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[Analytics] New Zealand’s roadmap to recovery

New Zealand Prime Minister Jacinda Ardern was being interviewed on breakfast television when an earthquake struck on May 25, 2020. PHOTO: REPETEPRO/TWITTER. Sketched by the Pan Pacific Agency.

New Zealand managed to contain its second wave of COVID-19 and recent signs point to a V-shaped economic recovery for 2021. Stringent measures eliminated the spread of COVID-19 in the community. Bar the effects of continued border restrictions, things are largely moving back towards normal for New Zealanders. Christina Leung, Dion Gamperle specially for the East Asia Forum.

The rebound in economic activity with each move down the country’s alert levels is encouraging. It points to the success of the unprecedented stimulus measures injected by the government and the Reserve Bank. The wage subsidy scheme — which covered around 70 per cent of a firm’s wage bill — as well as lower mortgage rates, increased spending on infrastructure and higher welfare payments are supporting a recovery in demand. Housing demand is rising quickly as low interest rates encourage yield-seeking behaviour among investors, with the wealth effects from higher house prices supporting a recovery in retail spending.

Strict border controls have wreaked havoc on the tourism sector — previously one of New Zealand’s largest sectors. The wage subsidy scheme is helping many New Zealand businesses stay afloat in the face of a loss in tourism income, giving them time to reorient towards servicing the domestic market. Despite a loss of 11,000 jobs through the first lockdown, unemployment fell briefly in the June quarter reflecting the inability of people to look for work, before rising to 5.3 per cent in the September quarter. There are likely to be more job losses in December 2020 when the wage subsidy scheme comes to an end.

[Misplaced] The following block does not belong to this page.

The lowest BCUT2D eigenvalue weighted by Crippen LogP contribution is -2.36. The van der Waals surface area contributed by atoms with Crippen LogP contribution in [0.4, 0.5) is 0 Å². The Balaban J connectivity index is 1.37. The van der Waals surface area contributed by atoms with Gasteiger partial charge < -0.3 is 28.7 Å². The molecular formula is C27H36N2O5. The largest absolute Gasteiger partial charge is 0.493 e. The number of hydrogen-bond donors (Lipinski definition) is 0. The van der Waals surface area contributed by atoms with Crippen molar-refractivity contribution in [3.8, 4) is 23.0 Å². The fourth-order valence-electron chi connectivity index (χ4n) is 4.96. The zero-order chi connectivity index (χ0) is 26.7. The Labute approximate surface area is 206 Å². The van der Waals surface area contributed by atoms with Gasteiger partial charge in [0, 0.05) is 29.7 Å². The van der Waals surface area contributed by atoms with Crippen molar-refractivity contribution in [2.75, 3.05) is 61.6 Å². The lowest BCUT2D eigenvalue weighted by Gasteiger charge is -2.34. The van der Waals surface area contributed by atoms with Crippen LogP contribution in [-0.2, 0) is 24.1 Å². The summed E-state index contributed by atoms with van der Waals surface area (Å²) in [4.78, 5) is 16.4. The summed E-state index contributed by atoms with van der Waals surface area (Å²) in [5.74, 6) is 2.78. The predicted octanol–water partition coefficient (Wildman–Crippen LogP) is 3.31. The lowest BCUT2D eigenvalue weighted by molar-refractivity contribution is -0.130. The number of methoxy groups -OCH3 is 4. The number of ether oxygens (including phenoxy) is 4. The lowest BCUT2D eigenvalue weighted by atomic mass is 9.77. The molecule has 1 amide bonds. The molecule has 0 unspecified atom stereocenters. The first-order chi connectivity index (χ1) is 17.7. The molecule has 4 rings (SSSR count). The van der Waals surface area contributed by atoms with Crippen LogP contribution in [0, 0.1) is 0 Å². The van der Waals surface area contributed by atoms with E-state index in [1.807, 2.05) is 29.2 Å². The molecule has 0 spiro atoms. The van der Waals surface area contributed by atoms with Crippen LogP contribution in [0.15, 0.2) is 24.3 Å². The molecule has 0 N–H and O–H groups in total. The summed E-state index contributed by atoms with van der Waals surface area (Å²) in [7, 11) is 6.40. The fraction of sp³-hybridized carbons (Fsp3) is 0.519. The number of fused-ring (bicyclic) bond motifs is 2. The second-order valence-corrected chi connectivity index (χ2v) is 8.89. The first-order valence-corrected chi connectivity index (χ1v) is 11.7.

Business confidence is recovering as demand improves. The latest NZIER Quarterly Survey of Business Opinion shows businesses are feeling more positive about hiring staff. The building sector is becoming particularly buoyant as the pipeline of construction projects increases, particularly for government work. The government has committed another US$14.5 billion to infrastructure projects as part of its attempts to kickstart economic recovery. This spending is mostly concentrated in transport infrastructure — but the jobs created from this spending are unlikely to offset the job losses in the tourism sector.

The Labour Party claimed a decisive election victory on 17 October 2020, managing to secure the first majority government since the mixed-member proportional system was introduced in 1993. This result removes one aspect of uncertainty for businesses, enabling them to get on with planning for the year ahead. Businesses are less cautious about committing to investment in plant, machinery and buildings.

The COVID-19 outbreak presents enormous challenges for New Zealand, but also opportunities. The government has a chance to reshape the economy in ways that can improve the wellbeing of all New Zealanders. Border and quarantine restrictions are having a severe impact on New Zealand’s services exports — primarily tourism and international education. With the relaxation of border restrictions likely some time away, businesses will need to find new ways to adapt in the new environment — for example through targeting new markets, operating through a different channel, or providing a new good or service.

The government is taking on an unprecedented amount of debt to stimulate the economy. All spending has costs and benefits — good quality spending should result in longer-term benefits which outweigh the cost of the taxes that will be required to fund it. Beyond the short-term handouts to tide households and businesses over the disruptions caused by lockdowns, spending needs to focus on creating a more resilient economy with a workforce and environment that can more readily pivot to growth areas — such as food-based production.

This should include spending on education and retraining to equip the workforce with new skills and physical infrastructure to make regions more accessible. Improving accessibility will allow people to move between regions more easily, as well as increase connectivity so businesses can reach customers and people can work and learn remotely.

Christina Leung is Principal Economist and Head of Membership Services at the New Zealand Institute of Economic Research (NZIER). Dion Gamperle is an economist based in Wellington and a former analyst at NZIER.

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